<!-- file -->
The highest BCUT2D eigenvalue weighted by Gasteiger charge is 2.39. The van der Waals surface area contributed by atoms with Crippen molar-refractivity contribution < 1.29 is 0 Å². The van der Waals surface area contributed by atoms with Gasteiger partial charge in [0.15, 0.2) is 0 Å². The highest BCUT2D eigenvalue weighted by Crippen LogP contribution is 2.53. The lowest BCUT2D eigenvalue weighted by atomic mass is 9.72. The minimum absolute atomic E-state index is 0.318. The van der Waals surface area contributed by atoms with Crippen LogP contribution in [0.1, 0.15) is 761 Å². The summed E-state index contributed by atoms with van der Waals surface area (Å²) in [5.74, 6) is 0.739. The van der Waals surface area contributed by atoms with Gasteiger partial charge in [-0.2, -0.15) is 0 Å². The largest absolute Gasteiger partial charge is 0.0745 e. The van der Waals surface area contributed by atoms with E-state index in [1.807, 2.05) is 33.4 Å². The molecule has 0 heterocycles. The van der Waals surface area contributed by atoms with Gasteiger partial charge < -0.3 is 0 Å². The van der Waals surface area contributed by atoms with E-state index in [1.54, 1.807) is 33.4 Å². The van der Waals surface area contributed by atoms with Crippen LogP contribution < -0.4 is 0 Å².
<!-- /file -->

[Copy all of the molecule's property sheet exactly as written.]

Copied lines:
The highest BCUT2D eigenvalue weighted by Gasteiger charge is 2.39. The van der Waals surface area contributed by atoms with Crippen molar-refractivity contribution < 1.29 is 0 Å². The van der Waals surface area contributed by atoms with Gasteiger partial charge in [0.15, 0.2) is 0 Å². The highest BCUT2D eigenvalue weighted by Crippen LogP contribution is 2.53. The lowest BCUT2D eigenvalue weighted by atomic mass is 9.72. The minimum absolute atomic E-state index is 0.318. The van der Waals surface area contributed by atoms with Crippen LogP contribution in [0.1, 0.15) is 761 Å². The summed E-state index contributed by atoms with van der Waals surface area (Å²) in [5.74, 6) is 0.739. The van der Waals surface area contributed by atoms with Gasteiger partial charge in [-0.2, -0.15) is 0 Å². The largest absolute Gasteiger partial charge is 0.0745 e. The van der Waals surface area contributed by atoms with E-state index in [1.807, 2.05) is 33.4 Å². The molecule has 0 heterocycles. The van der Waals surface area contributed by atoms with Gasteiger partial charge < -0.3 is 0 Å². The van der Waals surface area contributed by atoms with E-state index in [1.54, 1.807) is 33.4 Å². The van der Waals surface area contributed by atoms with Crippen LogP contribution < -0.4 is 0 Å².